An Australian aircraft scouring the southern Indian Ocean for signs of a Malaysia Airlines jet missing for more than two weeks has spotted two new objects, Australian Prime Minister Tony Abbott said on Monday.
Abbott told parliament an Australian naval vessel was near where the objects, one circular and greenish grey in color and the second orange and rectangular, had been seen and hoped to be able to recover them soon.
A Chinese search aircraft earlier reported seeing several different objects but a U.S. navy aircraft failed to find them.
Aircraft flying on Monday were focused on searching by sight, rather than radar, which can be tricky to use because of the high seas and wind in the area.
"It's a lot of water to look for just perhaps a tiny object," Australian Deputy Prime Minister Warren Truss told Australian Broadcasting Corp. Radio before the Chinese report.
"Today we expect the weather to deteriorate and the forecast ahead is not that good, so it's going to be a challenge, but we will stick at it," he said.
Australia was also analysing French radar images showing potential floating debris that were taken some 850 km (530 miles) north of the current search area.
Australia has used a U.S. satellite image of two floating objects to frame its search area. A Chinese satellite has also spotted an object floating in the ocean there, estimated at 22 metres long (74ft) and 13 metres (43ft) wide.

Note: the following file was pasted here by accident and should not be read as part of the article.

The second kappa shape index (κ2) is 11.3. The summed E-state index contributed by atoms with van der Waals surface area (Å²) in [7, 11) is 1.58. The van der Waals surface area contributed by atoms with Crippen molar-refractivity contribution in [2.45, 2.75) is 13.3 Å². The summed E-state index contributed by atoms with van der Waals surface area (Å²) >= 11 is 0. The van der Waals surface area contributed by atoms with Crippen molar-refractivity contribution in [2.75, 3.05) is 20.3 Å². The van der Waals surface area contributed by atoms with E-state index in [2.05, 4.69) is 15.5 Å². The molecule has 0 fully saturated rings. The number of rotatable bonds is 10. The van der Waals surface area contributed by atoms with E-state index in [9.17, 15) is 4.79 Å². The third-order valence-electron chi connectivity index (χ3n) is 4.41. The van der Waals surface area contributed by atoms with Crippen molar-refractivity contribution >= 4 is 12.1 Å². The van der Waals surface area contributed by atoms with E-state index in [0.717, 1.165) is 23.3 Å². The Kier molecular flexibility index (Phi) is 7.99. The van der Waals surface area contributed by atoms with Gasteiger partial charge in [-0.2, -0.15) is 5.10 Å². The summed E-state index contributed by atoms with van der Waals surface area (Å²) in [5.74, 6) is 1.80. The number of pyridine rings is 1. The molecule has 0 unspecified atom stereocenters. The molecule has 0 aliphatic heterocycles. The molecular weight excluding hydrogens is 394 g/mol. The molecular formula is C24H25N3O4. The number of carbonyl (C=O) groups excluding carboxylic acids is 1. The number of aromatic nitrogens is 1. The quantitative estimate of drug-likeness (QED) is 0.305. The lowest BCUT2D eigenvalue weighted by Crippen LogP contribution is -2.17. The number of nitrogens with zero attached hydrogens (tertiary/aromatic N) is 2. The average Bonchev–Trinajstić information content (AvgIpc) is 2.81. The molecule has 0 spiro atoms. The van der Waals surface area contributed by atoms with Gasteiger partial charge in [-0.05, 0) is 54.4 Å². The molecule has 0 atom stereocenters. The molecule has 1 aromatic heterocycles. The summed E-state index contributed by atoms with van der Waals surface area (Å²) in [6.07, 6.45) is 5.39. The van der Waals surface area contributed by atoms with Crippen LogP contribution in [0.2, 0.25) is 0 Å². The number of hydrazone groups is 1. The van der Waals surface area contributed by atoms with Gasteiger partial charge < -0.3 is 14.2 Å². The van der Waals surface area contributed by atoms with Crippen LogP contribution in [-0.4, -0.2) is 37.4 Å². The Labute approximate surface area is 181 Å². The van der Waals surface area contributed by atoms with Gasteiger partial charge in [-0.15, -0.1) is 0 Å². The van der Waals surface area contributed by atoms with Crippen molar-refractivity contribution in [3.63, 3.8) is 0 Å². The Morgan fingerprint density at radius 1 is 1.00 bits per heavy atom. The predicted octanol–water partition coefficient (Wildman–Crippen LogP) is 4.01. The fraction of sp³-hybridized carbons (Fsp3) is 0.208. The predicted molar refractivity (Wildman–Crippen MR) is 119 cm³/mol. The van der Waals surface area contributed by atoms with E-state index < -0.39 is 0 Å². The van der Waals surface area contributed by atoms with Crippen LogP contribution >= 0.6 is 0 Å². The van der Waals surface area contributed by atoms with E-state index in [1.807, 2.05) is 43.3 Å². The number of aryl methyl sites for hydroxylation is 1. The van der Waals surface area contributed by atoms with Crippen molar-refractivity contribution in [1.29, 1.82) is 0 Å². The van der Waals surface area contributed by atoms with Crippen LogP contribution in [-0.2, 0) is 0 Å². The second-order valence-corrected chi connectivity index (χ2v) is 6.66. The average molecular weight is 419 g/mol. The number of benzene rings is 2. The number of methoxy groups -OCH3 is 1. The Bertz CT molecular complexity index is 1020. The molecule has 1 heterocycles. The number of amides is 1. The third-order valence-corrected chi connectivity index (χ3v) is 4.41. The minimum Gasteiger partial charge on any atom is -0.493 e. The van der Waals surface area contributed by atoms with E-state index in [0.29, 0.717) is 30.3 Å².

It could not be determined easily from the blurred images whether the objects were the same as those detected by the Australian and Chinese search planes, but the Chinese photograph could depict a cluster of smaller objects, said a senior military officer from one of the 26 nations involved in the search.
The wing of a Boeing 777-200ER is approximately 27 metres long and 14 metres wide at its base, according to estimates derived from publicly available scale drawings. Its fuselage is 63.7 metres long by 6.2 metres wide.
NASA said it would use high-resolution cameras aboard satellites and the International Space Station to look for possible crash sites in the Indian Ocean. The U.S. space agency is also examining archived images collected by instruments on its Terra and Aqua environmental satellites.
Investigators believe someone on the flight shut off the plane's communications systems. Partial military radar tracking showed it turning west and re-crossing the Malay Peninsula, apparently under the control of a skilled pilot.
That has led them to focus on hijacking or sabotage, but investigators have not ruled out technical problems. Faint electronic "pings" detected by a commercial satellite suggested it flew for another six hours or so, but could do no better than place its final signal on one of two vast arcs north and south.
While the southern arc is now the main focus of the search, Malaysia says efforts will continue in both corridors until confirmed debris are found.
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